CELL CYCLE CHECKPOINTS
A checkpoint can be defined as a stage in the cell cycle where the cell examines it’s internal and external factors and decides whether or not to move forward with cell division. Although a cell cycle has several checkpoints the three most important check points are:
- G1 checkpoint at G1/S
- G2 checkpoint at G2/M
- M checkpoint/ spindle checkpoint
The first checkpoint and the primary point at which the cell decides whether or not to proceed depending on the conditions. At G1 checkpoint the cell checks some factors such as
- Nutrient availability
- Molecular signals
- DNA integrity
Only if the cell has the appropriate size and is receiving nutrients and growth factors with no damaged DNA will the cell proceed to divide. Lack in fulfilling any of the above criteria and the cell enters resting phase also known as the G0 phase until the conditions improve.
G2 checkpoint at the G2/M stage checks for DNA integrity, DNA replication. On detecting any errors the cell pauses at G2 until the DNA damage is repaired to enter the mitotic stage. In case the cell is unable to repair the DNA it is then destined to apoptosis.
M checkpoint/ Spindle checkpoint
After entering into the cell division phase, the cell encounters yet another checkpoint, metaphase checkpoint. Here, at this checkpoint, the cell examines whether all the sister chromatids are correctly attached to the spindle microtubules. The cell cycle doesn’t proceed further until it assures the correct attachment and alignment of the spindle fibers.
The life cycle of a dividing non embryonic eukaryotic cell starts with it entering the cell cycle and enter with equal partitioning of the genetic material and cleavage by cytokinesis. Cell cycle can be summed up into 4 phases
G1 – Gap1 phase
S- synthesis phase
G2- gap2 phase
M- mitosis phase
The G1, S and G2 phase together constitute the Interphase. After the mitosis stage the cell may continue with the cell cycle and enter the G1 phase or it may opt out of the cell cycle and diverge into the G0 phase.
CELL CYCLE REGULATORS
Cell cycle regulators are group of proteins and enzymes that interact with each other in varying concentrations deciding the fate of cell cycle. These can be categorized as
- Cyclins( proteins)
- cdks (cyclin dependent kinases are enzymes)
- APC/C (enzyme complex)
Cyclins are a group of related proteins. the four basic types of cyclins found in human and most other eukaryotes are
- G1 cyclins
- G1/S cyclins
- S cyclins
- M cyclins
Each cyclin is associated with a particular phase and helps drive the events of that phase . The concentration of each cyclin increases in the phase it is associated with.. Therefore a typical cyclin is present at low levels for most of the cycle except when its strongly in need during a particular stage of the cell cycle.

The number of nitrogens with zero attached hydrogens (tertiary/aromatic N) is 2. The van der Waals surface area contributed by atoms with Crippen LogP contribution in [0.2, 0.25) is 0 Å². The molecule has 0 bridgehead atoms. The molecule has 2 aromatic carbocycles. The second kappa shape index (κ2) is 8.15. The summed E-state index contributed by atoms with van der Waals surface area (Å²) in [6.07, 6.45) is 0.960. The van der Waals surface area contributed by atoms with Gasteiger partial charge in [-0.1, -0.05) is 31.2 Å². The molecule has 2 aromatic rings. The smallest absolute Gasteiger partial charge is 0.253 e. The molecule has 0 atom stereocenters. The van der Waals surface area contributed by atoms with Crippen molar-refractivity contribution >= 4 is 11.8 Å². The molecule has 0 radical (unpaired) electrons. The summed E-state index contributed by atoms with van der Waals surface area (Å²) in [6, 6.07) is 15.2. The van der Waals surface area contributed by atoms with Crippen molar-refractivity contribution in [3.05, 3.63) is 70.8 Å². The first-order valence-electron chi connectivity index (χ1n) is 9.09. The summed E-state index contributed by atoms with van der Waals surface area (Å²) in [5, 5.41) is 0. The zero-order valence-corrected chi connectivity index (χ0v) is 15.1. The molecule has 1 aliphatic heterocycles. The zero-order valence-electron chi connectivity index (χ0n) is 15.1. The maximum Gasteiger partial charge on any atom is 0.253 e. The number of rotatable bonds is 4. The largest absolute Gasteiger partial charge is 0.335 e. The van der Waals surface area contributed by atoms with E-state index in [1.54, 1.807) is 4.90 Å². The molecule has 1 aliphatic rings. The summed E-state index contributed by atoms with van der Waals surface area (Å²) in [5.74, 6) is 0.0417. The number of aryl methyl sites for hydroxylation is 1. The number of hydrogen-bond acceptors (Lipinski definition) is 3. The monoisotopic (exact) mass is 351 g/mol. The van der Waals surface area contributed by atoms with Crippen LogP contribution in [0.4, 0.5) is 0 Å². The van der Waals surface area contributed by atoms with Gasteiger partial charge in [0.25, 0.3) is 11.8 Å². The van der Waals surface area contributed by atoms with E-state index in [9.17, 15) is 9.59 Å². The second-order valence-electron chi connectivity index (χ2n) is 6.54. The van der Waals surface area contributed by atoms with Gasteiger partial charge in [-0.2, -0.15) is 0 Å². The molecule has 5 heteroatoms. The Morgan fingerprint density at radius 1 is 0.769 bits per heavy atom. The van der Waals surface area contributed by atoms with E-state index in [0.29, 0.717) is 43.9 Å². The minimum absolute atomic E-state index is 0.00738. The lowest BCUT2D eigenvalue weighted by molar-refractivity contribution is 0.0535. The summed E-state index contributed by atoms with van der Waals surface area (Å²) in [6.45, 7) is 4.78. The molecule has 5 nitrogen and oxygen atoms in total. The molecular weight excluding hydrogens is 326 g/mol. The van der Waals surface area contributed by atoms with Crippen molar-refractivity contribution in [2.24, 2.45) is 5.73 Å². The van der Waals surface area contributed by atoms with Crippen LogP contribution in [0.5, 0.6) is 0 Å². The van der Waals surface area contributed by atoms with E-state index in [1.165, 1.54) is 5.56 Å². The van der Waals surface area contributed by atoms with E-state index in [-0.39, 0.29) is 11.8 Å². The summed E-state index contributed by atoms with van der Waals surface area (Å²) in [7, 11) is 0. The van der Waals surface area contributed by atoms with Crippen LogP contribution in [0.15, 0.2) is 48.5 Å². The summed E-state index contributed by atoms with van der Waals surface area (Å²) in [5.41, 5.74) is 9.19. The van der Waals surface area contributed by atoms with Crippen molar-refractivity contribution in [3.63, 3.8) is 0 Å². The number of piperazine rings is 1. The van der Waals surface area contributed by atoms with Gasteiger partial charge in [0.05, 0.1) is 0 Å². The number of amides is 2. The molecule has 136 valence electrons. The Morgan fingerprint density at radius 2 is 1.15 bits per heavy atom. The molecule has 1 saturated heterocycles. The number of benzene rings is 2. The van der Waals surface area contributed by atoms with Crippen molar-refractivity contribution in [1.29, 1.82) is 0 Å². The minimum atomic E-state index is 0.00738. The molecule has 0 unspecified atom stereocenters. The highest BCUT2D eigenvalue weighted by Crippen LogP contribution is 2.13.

Cyclin dependent kinases(cdks)
A cell cycle works with the interaction of cyclins and cdks. Therefore, the smooth functioning of a cell cycle requires a cyclin. Let’s see how.
Cyclins work by activating and inactivating target proteins inside the cell, which help in the events to occur for the successfull completion of a cell cycle. all alone cdks are inactive , it is only when a cyclin binds to it at a specific site does the cdks get activated. These functional enzymes(cdks) then modify the target proteins in the cell to perform their specific set of functions.
What type of enzymes are cdks?
Cdks are kinases, which means that they work by phosphorylating ( adding phosphate groups)their targets.
Maturation promoting factor(MPF)
MPF is a cdks bound to its M cyclin. It is a very good example of how cyclins and cdks work together for a cellcycle transition.MPF complexes add phosphate groups to different targeted proteins in the cell. For example, MPF’s add phosphate group tags to nuclear envelopes ,resulting in is breakdown and also activate targets that promote chromosome condensation and other M phase events.
MPF also triggers its own destruction once the anaphase starts. MPF’s activate APC/C (anaphase promoting complex/cyclosome), these APC/C cause M cyclins to be destroyed as the anaphase starts. Destruction of anaphase disintegrates the MPF and inturn pushes the cell out of mitosis, allowing the new daughter cells to enter G1.
APC/C also cause the destruction of spindle fibers , thus separating the sister chromatids during the anaphase.
APC/C is an enzyme that works by adding protein tags called ubiquitin(Ub) to their targets. Once the target is tagged with ubiquitin, the proteasomes attack and destroy it. In a similar way, APC/C attaches Ub tag to M cyclin, causing them to be chopped by proteasomes, allowing the daughter cells to enter G1 phase.
The role of APC/C in separation of sister chromatids during anaphase
- APC/C first adds the ubiquitin tag to securin ,leading to its destruction be proteasome. Securin normally binds to a protein separase and inactivates it. However, in the absence of securin, separase gets activated.
- The activated separse then chops cohesin that holds sister chromatids together allowing them to seperate.